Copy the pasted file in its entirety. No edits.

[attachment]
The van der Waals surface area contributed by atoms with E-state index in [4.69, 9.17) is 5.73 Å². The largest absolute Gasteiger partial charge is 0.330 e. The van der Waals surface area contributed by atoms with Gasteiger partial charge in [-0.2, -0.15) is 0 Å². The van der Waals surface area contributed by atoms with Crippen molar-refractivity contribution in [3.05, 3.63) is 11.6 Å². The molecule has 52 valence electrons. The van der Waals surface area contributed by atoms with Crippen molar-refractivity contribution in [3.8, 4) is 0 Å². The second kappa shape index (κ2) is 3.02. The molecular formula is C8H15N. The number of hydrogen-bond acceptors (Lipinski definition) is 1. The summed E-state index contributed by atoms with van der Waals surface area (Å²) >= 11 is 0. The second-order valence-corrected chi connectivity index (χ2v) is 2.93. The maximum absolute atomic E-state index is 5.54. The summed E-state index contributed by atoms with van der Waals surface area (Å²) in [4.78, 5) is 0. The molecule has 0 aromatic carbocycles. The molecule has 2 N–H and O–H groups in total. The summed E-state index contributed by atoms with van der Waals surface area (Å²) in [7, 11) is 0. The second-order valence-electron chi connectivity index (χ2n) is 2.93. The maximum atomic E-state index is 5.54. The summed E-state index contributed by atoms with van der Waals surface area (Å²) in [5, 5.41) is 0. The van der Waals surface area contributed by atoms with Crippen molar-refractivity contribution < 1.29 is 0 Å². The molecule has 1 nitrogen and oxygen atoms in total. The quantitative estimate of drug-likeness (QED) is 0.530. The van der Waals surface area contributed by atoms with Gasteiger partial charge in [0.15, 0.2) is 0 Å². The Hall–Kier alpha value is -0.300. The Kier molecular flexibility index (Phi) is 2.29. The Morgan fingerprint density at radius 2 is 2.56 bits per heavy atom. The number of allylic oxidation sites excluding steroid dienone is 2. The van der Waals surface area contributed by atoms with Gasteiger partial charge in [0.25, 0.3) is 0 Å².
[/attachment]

The van der Waals surface area contributed by atoms with E-state index in [4.69, 9.17) is 5.73 Å². The largest absolute Gasteiger partial charge is 0.330 e. The van der Waals surface area contributed by atoms with Gasteiger partial charge in [-0.2, -0.15) is 0 Å². The van der Waals surface area contributed by atoms with Crippen molar-refractivity contribution in [3.05, 3.63) is 11.6 Å². The molecule has 52 valence electrons. The van der Waals surface area contributed by atoms with Crippen molar-refractivity contribution in [3.8, 4) is 0 Å². The second kappa shape index (κ2) is 3.02. The molecular formula is C8H15N. The number of hydrogen-bond acceptors (Lipinski definition) is 1. The summed E-state index contributed by atoms with van der Waals surface area (Å²) >= 11 is 0. The second-order valence-corrected chi connectivity index (χ2v) is 2.93. The maximum absolute atomic E-state index is 5.54. The summed E-state index contributed by atoms with van der Waals surface area (Å²) in [4.78, 5) is 0. The molecule has 0 aromatic carbocycles. The molecule has 2 N–H and O–H groups in total. The summed E-state index contributed by atoms with van der Waals surface area (Å²) in [7, 11) is 0. The second-order valence-electron chi connectivity index (χ2n) is 2.93. The maximum atomic E-state index is 5.54. The summed E-state index contributed by atoms with van der Waals surface area (Å²) in [5, 5.41) is 0. The van der Waals surface area contributed by atoms with Crippen molar-refractivity contribution < 1.29 is 0 Å². The molecule has 1 nitrogen and oxygen atoms in total. The quantitative estimate of drug-likeness (QED) is 0.530. The van der Waals surface area contributed by atoms with Gasteiger partial charge in [0.15, 0.2) is 0 Å². The Hall–Kier alpha value is -0.300. The Kier molecular flexibility index (Phi) is 2.29. The Morgan fingerprint density at radius 2 is 2.56 bits per heavy atom. The number of allylic oxidation sites excluding steroid dienone is 2. The van der Waals surface area contributed by atoms with Gasteiger partial charge in [0.25, 0.3) is 0 Å².